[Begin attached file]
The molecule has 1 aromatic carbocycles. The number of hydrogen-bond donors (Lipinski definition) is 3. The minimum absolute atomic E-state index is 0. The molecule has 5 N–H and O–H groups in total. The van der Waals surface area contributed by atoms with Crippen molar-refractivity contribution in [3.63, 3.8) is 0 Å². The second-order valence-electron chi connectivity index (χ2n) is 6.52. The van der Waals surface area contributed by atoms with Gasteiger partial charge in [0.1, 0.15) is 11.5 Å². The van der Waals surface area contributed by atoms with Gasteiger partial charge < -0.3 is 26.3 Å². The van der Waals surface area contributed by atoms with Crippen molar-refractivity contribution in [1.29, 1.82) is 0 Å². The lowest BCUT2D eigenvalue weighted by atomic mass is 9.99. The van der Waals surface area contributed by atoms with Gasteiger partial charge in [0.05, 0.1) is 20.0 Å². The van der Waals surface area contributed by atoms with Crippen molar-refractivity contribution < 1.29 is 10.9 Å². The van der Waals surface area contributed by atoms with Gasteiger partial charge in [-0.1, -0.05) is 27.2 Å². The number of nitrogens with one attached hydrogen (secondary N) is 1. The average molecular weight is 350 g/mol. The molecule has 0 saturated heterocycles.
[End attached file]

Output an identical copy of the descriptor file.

The molecule has 1 aromatic carbocycles. The number of hydrogen-bond donors (Lipinski definition) is 3. The minimum absolute atomic E-state index is 0. The molecule has 5 N–H and O–H groups in total. The van der Waals surface area contributed by atoms with Crippen molar-refractivity contribution in [3.63, 3.8) is 0 Å². The second-order valence-electron chi connectivity index (χ2n) is 6.52. The van der Waals surface area contributed by atoms with Gasteiger partial charge in [0.1, 0.15) is 11.5 Å². The van der Waals surface area contributed by atoms with Gasteiger partial charge < -0.3 is 26.3 Å². The van der Waals surface area contributed by atoms with Crippen molar-refractivity contribution in [1.29, 1.82) is 0 Å². The lowest BCUT2D eigenvalue weighted by atomic mass is 9.99. The van der Waals surface area contributed by atoms with Gasteiger partial charge in [0.05, 0.1) is 20.0 Å². The van der Waals surface area contributed by atoms with Crippen molar-refractivity contribution < 1.29 is 10.9 Å². The van der Waals surface area contributed by atoms with Gasteiger partial charge in [-0.1, -0.05) is 27.2 Å². The number of nitrogens with one attached hydrogen (secondary N) is 1. The average molecular weight is 350 g/mol. The molecule has 0 saturated heterocycles.